I am currently an MSc Biodiversity, Conservation & Management student with an interest in international megafaunal conservation, lucky enough to have won a full tuition scholarship from St Cross College. My MSc research project will be working with the NGO African Parks to understand the spatial ecology and behavioural patterns of cheetahs reintroduced to Zambia’s Bangweulu Wetlands and potentially also sites in Malawi. How cool is that! I am supervised by WildCRU’s Dr Mohammad Farhadinia and Dr Egil Dröge. Post-release monitoring of reintroduced fauna is an important but oft overlooked part of the reintroduction process. Our hope is to gain insights that better our understanding of the cheetah reintroduction process, informing post-release management, subsequent reintroductions and ultimately maximising conservation effectiveness for this threatened carnivore.
I am especially interested in megafaunal reintroduction and large carnivores, particularly big cats. I have experience using GIS, R and MaxENT for data analysis and visualisation, modelling habitat suitability for African, Arabian and Persian leopards under present conditions and future climate change for my BSc thesis. My maps on Greenpeace’s marine megafauna surveys were featured in a report to the Seychellois Government. I have also had the opportunity to sea turtle conservation fieldwork in Greece, along with cave and mist-netting bat surveys and moth trapping in the UK. Like many of us, I am always keen to get out into the field! I am also interested in harnessing the social enterprise model for conservation purposes, helping to improve the conservation sector’s funding situation and harnessing the energising entrepreneurial spirit. I have previously worked as a social media manager for Conservation Careers, the world’s largest conservation job board and resources website, additionally interviewing Pleistocene Park’s Nikita Zimov and Professor Steve Simpson, subsequently writing blog posts about their careers.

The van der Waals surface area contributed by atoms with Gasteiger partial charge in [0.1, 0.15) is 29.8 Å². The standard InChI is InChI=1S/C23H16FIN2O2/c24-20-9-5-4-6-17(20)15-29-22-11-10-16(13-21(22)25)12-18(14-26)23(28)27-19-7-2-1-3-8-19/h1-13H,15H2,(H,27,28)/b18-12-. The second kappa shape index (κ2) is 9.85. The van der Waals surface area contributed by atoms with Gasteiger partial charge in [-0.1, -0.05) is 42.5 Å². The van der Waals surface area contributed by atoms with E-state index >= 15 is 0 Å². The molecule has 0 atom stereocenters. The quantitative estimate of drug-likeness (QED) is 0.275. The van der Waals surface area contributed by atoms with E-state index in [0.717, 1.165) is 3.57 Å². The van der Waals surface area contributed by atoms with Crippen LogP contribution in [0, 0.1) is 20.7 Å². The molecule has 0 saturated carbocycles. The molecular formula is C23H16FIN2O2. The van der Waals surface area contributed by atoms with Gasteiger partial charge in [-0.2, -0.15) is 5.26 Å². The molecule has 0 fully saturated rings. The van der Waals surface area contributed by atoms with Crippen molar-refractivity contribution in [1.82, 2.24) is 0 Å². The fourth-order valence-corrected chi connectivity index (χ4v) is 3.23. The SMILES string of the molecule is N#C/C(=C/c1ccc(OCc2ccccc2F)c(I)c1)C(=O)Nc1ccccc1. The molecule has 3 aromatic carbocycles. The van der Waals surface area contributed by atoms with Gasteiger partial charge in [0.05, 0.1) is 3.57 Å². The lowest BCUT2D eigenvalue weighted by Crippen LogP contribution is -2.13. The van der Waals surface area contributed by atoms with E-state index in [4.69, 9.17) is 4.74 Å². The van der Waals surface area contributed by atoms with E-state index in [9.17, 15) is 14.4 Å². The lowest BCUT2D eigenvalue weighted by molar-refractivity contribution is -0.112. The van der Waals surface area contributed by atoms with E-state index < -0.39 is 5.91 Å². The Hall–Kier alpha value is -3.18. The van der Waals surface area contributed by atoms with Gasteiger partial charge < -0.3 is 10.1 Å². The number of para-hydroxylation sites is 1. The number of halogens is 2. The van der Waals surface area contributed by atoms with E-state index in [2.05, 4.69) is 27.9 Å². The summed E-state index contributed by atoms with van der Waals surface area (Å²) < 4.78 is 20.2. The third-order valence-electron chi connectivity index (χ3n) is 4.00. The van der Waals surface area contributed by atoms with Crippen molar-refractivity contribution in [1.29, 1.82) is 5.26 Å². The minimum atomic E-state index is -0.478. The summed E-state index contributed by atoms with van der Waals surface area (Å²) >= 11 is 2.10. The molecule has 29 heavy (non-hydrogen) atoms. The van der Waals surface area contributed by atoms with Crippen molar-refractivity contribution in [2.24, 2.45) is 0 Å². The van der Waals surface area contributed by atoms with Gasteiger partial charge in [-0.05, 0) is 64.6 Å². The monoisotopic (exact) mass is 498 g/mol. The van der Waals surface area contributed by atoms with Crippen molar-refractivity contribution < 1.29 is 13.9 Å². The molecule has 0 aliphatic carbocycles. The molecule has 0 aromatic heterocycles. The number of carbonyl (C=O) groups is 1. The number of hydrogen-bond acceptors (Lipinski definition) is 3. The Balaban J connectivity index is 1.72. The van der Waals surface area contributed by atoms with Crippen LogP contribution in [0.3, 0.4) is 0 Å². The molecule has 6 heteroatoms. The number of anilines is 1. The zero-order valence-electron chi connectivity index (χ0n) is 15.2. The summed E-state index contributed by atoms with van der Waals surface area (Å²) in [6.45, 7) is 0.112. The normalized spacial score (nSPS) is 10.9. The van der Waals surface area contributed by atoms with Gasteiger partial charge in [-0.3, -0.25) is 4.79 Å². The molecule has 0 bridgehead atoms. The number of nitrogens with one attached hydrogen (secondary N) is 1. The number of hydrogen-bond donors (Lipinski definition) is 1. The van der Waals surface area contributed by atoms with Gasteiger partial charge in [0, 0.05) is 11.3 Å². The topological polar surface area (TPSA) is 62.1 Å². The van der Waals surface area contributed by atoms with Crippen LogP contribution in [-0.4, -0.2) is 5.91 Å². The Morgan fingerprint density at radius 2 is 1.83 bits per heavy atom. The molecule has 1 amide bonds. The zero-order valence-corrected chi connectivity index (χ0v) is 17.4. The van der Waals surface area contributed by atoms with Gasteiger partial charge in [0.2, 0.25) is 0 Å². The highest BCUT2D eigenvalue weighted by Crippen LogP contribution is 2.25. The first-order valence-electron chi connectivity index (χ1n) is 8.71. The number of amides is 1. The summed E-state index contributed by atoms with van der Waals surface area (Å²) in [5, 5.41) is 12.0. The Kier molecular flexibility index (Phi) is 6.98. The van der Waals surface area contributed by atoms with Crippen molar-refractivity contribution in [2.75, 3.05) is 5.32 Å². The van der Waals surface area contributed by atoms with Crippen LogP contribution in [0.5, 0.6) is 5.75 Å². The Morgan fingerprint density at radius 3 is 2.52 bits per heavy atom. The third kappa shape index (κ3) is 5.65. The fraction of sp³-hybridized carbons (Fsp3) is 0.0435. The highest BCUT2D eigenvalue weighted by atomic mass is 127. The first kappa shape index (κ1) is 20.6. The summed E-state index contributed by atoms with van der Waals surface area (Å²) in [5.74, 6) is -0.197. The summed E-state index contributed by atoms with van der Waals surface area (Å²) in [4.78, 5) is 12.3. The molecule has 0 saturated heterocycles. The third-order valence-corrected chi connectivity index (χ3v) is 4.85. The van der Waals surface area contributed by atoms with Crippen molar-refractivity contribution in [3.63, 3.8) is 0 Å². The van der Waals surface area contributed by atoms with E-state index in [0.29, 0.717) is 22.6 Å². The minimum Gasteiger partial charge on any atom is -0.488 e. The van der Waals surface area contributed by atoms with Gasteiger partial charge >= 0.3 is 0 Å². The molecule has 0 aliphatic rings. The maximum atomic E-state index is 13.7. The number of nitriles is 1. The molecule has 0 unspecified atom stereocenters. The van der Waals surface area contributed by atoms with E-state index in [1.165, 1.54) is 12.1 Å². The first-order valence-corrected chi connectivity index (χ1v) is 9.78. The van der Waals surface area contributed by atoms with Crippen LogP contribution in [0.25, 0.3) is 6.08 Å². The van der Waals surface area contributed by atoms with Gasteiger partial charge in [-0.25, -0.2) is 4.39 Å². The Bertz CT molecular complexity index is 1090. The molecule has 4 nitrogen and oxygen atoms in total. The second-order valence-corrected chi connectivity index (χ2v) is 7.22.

Prior to joining the University of Oxford and WildCRU, I graduated from the University of Exeter in BSc Biological Sciences with a specialism in Animal Biology and proficiency in Japanese. I took an additional “elective” year in lieu of a planned year abroad to Montana State University, which was cancelled due to the COVID-19 pandemic. During this extra year, my studies expanded into the realms of palaeolithic archaeology, GIS, spatial ecology, historic, functional and conservation plant biogeography, Spanish and Japanese. I continued studying Japanese in my final year of my undergraduate degree, completing all courses that Exeter had to offer!
I also have my own podcast, aptly named “The Jamie Bolam Podcast”, where I enjoy talking with guests about topics ranging from philosophy and language learning to fitness and, of course, conservation, which shall be a recurring focus of many episodes. Beyond conservation, my second passion is learning languages. I speak French and Japanese conversationally along with basic Portuguese and some Mandarin and Spanish. I am always happy to learn a language to aid my work and, more importantly, find it a pleasure connecting with people in their mother tongue.
I have followed WildCRU’s work since my second year of undergraduate studies and it’s a dream come true to be part of the team. If you’re reading this and are inspired by WildCRU’s research, then know I was in the same position as you not too long ago! Dream big!